Christmas, 1981..An eight year old little girl gets her first bike ever...a pink huffy that she named Strawberry Shortcake. It is unusually warm for West Michigan in December and the girl and her older brother and sister head outside to learn how to ride. In her memory, about an hour later she is off and riding completely independently.
Fast forward 27 years. Now, a child gets his first tricycle at two years old.
And then the very next year, he gets his first two wheeler, complete with helmet and training wheels. Now, they're not really "training" wheels as much as just ANOTHER SET of wheels. There is no intention of pulling them off to teach a three year old how to ride a bike.
Aaron inherited the tricycle.
Last year, Noah got the next size bigger, again with "training" wheels.
And Aaron got his first "big boy bike" hand me down
It was last summer, when all of a sudden all of my friends started making declarations "My kids WILL learn to ride without training wheels this summer!"
Now, in my opinion, I was NOT going to push Noah into this milestone. I figure, when he's ready, he'll ask. Otherwise, it's just one more stress for him. So while everyone else is taking off the training wheels and teaching them, Noah has been perfectly happy riding along with his training wheels.
Evening pajama ride in 2006
For the past couple of weeks, I have noticed him relying less and less on the "training" wheels and wondered, "What would happen if I raised them?"
First bike ride of 2008
So this afternoon, I did. Up to the very highest. So high that the bike won't even sit straight. Noah was a little nervous, but willing to try and I ran along beside him. After passing a few houses, I decided, "I need to go with my original theory. He'll ask when he's ready" and asked him to stop so I could lower the trainers back down.
Noah and Neighbor Bradley in 2005 on their first tricycles
However, he didn't WANT to lower them back down. I took him over to the parking lot near our house, and started counting out loud how many seconds he could go without relying on the training wheels. He went EIGHTEEN seconds. He was so proud. I reminded him a few times to sit up straight and then he started reminding himself, which is unusual for him to take advice in the first place.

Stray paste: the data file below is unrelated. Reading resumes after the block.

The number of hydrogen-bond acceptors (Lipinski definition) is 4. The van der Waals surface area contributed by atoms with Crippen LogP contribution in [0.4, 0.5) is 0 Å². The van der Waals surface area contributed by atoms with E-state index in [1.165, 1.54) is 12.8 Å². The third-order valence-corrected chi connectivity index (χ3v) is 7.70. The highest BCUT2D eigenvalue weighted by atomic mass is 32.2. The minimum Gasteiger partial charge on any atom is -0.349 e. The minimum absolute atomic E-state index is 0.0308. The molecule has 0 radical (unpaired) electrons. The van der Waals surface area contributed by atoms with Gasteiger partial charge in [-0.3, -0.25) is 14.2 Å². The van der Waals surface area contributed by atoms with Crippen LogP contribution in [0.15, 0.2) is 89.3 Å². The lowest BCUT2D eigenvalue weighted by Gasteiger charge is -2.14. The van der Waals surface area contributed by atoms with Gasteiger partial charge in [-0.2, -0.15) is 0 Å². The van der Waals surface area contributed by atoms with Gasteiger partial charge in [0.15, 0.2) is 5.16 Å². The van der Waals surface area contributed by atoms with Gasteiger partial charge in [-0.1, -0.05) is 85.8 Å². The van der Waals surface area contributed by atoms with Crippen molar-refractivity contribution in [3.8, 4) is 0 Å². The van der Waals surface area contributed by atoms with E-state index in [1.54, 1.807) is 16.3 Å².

SO, am I going to take them off completely and be like every one else? No Way! After he finally had a couple of wipe outs and was ready to come home, we decided to go the store tomorrow and get knee and elbow pads but he is raring to go again tomorrow. He has a great attitude toward this step and I see no reason to force any more on him. Why do parents INSIST that a child MUST learn at a certain age? It's not like they will have their extra wheels forever. I have no intention of forcing it, but I will sit back and encourage the steps as we go.
How things have changed. When we were little, the kids with training wheels got made fun of and you learned to ride a bike by wiping out and getting injured over and over until you finally stopped wiping out. We NEVER had a helmet, and it's too bad because I suffered a pretty nasty head injury at nine years old when my bike got hit by a car. We were able to ride wherever and whenever without parents anywhere around.
I am proud of Noah and his first step today. At the same time, Aaron spent the time in the parking lot learning how to brake. That too, was a great milestone to have achieved today. Of course, ice cream celebrations were in order. (You don't have to search very hard to find a reason to celebrate with ice cream.)
What are your thoughts? Are you a parent that insists on taking the training wheels off and forcing the issue just because your child turned a certain age? Or are you like like me, wanting to wait until they're ready, however progressing in steps as your child seems ready?